The Dutch women’s football team said they were ‘disappointed but proud’ as they prepared to head home from France clutching their World Cup runners-up medals.
‘Of course there is disappointment, but we have had a fantastic tournament. This is the outcome and I’m very proud,’ said goalkeeper Sari van Veenedaal.
‘I think we played the way we planned and it worked. We just couldn’t get the result. That’s down to our opponents as well. I think our sense of pride will quickly overcome the disappointment.’
The USA were overwhelming favourites and defending champions going in to Sunday’s match in Lyon, but it took an hour for them to break down the well-organised Dutch defence.
Van Veenendaal, who also takes home the Golden Gloves trophy as goalkeeper of the tournament, made a string of top-class saves in the first half but could do nothing about Megan Rapinoe’s penalty in the 60th minute. The spot-kick was awarded on the advice of the VAR panel after Stefanie van der Gragt made contact with Alex Morgan in the penalty area.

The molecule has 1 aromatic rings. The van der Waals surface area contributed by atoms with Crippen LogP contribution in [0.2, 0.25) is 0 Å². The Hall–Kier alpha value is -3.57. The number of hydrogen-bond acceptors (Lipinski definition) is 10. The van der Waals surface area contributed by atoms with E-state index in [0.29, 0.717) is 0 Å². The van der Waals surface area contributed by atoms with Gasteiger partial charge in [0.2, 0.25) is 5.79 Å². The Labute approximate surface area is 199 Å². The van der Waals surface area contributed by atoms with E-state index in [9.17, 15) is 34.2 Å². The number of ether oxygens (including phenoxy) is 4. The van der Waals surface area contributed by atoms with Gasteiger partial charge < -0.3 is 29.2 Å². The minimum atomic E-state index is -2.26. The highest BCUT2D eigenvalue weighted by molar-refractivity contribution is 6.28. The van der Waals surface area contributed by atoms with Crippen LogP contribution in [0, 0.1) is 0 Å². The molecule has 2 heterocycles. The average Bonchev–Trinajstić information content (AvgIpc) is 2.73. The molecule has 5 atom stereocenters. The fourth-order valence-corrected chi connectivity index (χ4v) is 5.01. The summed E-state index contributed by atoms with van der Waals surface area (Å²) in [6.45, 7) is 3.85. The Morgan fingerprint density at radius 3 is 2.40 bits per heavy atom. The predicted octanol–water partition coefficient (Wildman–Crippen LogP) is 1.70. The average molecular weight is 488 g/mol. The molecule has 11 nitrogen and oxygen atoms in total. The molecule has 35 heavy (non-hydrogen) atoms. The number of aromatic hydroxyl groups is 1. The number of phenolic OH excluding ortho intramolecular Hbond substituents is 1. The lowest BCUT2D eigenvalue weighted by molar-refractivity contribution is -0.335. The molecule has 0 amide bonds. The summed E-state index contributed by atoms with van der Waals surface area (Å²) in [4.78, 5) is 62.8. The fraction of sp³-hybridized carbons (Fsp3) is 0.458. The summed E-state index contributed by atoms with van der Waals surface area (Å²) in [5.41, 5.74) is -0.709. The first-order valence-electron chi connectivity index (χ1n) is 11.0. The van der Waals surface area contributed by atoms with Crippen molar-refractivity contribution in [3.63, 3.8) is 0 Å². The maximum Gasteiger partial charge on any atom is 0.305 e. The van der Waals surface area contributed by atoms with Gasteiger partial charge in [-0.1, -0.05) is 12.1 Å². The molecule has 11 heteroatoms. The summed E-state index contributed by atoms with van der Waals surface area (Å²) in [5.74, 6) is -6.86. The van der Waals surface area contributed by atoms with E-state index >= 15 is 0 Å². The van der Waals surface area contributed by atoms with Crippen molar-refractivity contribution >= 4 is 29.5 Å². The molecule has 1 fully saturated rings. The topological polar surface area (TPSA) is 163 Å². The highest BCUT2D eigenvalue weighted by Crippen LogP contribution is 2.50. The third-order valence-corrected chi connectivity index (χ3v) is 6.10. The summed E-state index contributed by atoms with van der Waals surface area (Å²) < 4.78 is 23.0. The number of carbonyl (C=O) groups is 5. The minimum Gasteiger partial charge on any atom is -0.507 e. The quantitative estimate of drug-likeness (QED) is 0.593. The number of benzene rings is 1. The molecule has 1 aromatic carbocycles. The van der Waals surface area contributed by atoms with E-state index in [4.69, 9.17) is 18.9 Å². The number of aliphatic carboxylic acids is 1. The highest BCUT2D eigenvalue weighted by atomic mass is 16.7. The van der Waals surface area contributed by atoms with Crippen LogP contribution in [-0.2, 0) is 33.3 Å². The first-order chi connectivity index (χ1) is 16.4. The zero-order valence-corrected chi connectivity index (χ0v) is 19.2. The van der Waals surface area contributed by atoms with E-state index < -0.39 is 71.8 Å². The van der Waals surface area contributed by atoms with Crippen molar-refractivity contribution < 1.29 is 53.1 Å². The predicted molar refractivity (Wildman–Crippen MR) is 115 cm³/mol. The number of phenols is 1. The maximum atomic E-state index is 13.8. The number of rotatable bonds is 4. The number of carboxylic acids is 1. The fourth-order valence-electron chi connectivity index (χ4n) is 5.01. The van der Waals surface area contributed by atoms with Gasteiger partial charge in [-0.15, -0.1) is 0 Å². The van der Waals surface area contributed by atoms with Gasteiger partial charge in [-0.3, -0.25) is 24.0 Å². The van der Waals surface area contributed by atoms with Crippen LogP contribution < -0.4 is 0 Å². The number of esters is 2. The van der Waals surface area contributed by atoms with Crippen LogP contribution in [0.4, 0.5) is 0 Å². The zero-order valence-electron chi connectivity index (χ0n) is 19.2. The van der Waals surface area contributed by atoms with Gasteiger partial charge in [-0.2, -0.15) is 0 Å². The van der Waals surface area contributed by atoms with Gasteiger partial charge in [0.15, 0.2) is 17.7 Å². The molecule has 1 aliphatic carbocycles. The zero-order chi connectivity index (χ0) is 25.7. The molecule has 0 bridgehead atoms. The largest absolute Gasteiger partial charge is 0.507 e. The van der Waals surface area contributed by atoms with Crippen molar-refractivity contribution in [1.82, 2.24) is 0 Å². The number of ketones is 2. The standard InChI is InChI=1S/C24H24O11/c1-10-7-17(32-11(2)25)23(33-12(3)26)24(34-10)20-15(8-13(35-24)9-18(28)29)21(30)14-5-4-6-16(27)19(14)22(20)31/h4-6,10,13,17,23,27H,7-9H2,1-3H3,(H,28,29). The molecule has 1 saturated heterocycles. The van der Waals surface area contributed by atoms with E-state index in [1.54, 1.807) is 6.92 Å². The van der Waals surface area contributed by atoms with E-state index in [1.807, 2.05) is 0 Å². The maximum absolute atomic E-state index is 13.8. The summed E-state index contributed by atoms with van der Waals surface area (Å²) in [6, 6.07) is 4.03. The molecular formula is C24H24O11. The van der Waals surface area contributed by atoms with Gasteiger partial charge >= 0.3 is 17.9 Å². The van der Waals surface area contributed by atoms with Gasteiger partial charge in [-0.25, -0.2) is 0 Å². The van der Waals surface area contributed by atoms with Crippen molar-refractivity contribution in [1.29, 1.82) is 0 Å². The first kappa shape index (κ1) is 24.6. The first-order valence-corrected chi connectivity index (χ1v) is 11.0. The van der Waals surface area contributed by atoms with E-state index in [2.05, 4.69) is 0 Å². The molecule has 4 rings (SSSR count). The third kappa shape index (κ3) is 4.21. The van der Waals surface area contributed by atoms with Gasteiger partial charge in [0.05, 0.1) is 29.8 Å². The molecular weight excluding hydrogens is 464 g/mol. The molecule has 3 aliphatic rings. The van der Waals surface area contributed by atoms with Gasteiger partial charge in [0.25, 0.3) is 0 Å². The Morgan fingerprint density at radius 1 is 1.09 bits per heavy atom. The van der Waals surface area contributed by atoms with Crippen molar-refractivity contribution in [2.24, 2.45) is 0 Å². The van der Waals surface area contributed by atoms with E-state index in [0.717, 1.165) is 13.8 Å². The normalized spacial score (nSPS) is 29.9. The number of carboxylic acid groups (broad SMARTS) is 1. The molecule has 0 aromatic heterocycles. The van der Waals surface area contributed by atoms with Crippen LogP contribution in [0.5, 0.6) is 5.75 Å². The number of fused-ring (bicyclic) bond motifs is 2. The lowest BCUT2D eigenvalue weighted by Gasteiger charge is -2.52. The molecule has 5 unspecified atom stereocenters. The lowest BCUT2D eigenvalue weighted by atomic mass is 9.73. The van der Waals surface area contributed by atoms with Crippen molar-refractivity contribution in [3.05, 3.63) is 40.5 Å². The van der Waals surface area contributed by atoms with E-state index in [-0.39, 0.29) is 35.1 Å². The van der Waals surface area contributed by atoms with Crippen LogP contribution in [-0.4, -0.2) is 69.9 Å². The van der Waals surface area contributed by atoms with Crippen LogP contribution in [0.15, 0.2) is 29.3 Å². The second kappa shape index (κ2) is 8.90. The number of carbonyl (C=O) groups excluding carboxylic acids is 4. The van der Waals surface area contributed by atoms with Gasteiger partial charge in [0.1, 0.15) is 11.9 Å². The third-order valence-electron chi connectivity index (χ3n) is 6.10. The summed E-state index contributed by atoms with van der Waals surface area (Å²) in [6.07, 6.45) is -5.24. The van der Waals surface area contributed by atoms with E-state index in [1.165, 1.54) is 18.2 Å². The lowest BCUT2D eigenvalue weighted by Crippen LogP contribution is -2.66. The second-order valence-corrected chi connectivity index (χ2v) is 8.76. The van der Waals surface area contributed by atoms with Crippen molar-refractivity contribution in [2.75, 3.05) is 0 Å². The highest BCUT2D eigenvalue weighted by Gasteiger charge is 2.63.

‘I wanted to clear the ball away and didn’t see her,’ said Van der Gragt. ‘So I missed the ball. It might have been a soft penalty, but I did touch her.’
Nine minutes later the Dutch were caught trying to launch a counter-attack and Rose Lavelle split the defence before burying a low shot in the bottom corner. Vivianne Miedema went close to pulling a goal back but Van Veenendaal was the busier goalkeeper in the closing stages.
The result means there will be no tour of the canals of Amsterdam for the team, who said they only wanted a victory parade if they won the World Cup, in contrast to the men’s teams that lost the finals of 1974, 1978 and 2010.
The players received a surprise visit in the dressing-room after the game from King Willem-Alexander and princesses Amalia and Ariane, who congratulated them on their performance.
Coach Sarina Wiegman said the royal visit reflected the way the women’s game had broken through during the tournament. Around 5.5 million people tuned in to watch the final on Sunday evening, a record audience for a women’s match.
‘The world around us is changing,’ said Wiegman. ‘It’s a credit to them that they were able to perform so well under such high pressure.
‘We will continue to grow so that we’ll be able to beat the USA in the foreseeable future.’
As one of three European teams to reach the semi-finals, the Netherlands have also qualified for next year’s Olympic football tournament in Tokyo.
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